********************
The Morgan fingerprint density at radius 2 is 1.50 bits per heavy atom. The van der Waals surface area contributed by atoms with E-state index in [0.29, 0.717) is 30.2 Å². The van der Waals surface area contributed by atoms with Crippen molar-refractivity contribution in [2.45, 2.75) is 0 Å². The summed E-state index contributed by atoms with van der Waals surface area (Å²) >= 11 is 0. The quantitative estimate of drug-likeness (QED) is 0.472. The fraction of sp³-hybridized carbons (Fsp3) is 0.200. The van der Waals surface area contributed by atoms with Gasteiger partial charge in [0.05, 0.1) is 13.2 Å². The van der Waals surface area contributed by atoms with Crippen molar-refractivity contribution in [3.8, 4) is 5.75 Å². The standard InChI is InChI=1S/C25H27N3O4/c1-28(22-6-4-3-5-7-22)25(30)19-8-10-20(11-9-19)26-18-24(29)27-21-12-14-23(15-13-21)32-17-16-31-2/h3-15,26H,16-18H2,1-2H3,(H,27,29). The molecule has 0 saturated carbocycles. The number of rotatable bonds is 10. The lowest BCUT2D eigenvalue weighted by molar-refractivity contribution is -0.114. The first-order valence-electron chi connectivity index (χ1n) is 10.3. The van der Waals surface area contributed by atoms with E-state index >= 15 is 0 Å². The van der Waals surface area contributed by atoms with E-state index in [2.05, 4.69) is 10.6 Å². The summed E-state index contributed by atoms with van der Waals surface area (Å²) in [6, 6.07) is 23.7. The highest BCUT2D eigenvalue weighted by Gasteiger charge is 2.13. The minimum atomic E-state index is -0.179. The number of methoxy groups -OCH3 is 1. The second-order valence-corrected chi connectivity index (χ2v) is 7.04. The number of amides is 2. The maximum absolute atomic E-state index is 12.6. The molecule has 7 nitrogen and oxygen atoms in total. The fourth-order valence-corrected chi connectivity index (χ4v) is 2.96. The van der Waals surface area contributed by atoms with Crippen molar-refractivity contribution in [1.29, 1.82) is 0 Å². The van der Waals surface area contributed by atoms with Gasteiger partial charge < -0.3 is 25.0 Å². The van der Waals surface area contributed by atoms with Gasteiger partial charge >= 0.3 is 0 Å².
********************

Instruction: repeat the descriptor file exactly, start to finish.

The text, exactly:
The Morgan fingerprint density at radius 2 is 1.50 bits per heavy atom. The van der Waals surface area contributed by atoms with E-state index in [0.29, 0.717) is 30.2 Å². The van der Waals surface area contributed by atoms with Crippen molar-refractivity contribution in [2.45, 2.75) is 0 Å². The summed E-state index contributed by atoms with van der Waals surface area (Å²) >= 11 is 0. The quantitative estimate of drug-likeness (QED) is 0.472. The fraction of sp³-hybridized carbons (Fsp3) is 0.200. The van der Waals surface area contributed by atoms with Gasteiger partial charge in [0.05, 0.1) is 13.2 Å². The van der Waals surface area contributed by atoms with Crippen molar-refractivity contribution in [3.8, 4) is 5.75 Å². The standard InChI is InChI=1S/C25H27N3O4/c1-28(22-6-4-3-5-7-22)25(30)19-8-10-20(11-9-19)26-18-24(29)27-21-12-14-23(15-13-21)32-17-16-31-2/h3-15,26H,16-18H2,1-2H3,(H,27,29). The molecule has 0 saturated carbocycles. The number of rotatable bonds is 10. The lowest BCUT2D eigenvalue weighted by molar-refractivity contribution is -0.114. The first-order valence-electron chi connectivity index (χ1n) is 10.3. The van der Waals surface area contributed by atoms with E-state index >= 15 is 0 Å². The van der Waals surface area contributed by atoms with E-state index in [2.05, 4.69) is 10.6 Å². The summed E-state index contributed by atoms with van der Waals surface area (Å²) in [6, 6.07) is 23.7. The highest BCUT2D eigenvalue weighted by Gasteiger charge is 2.13. The minimum atomic E-state index is -0.179. The number of methoxy groups -OCH3 is 1. The second-order valence-corrected chi connectivity index (χ2v) is 7.04. The number of amides is 2. The maximum absolute atomic E-state index is 12.6. The molecule has 7 nitrogen and oxygen atoms in total. The fourth-order valence-corrected chi connectivity index (χ4v) is 2.96. The van der Waals surface area contributed by atoms with Crippen molar-refractivity contribution in [1.29, 1.82) is 0 Å². The van der Waals surface area contributed by atoms with Gasteiger partial charge < -0.3 is 25.0 Å². The van der Waals surface area contributed by atoms with Gasteiger partial charge >= 0.3 is 0 Å².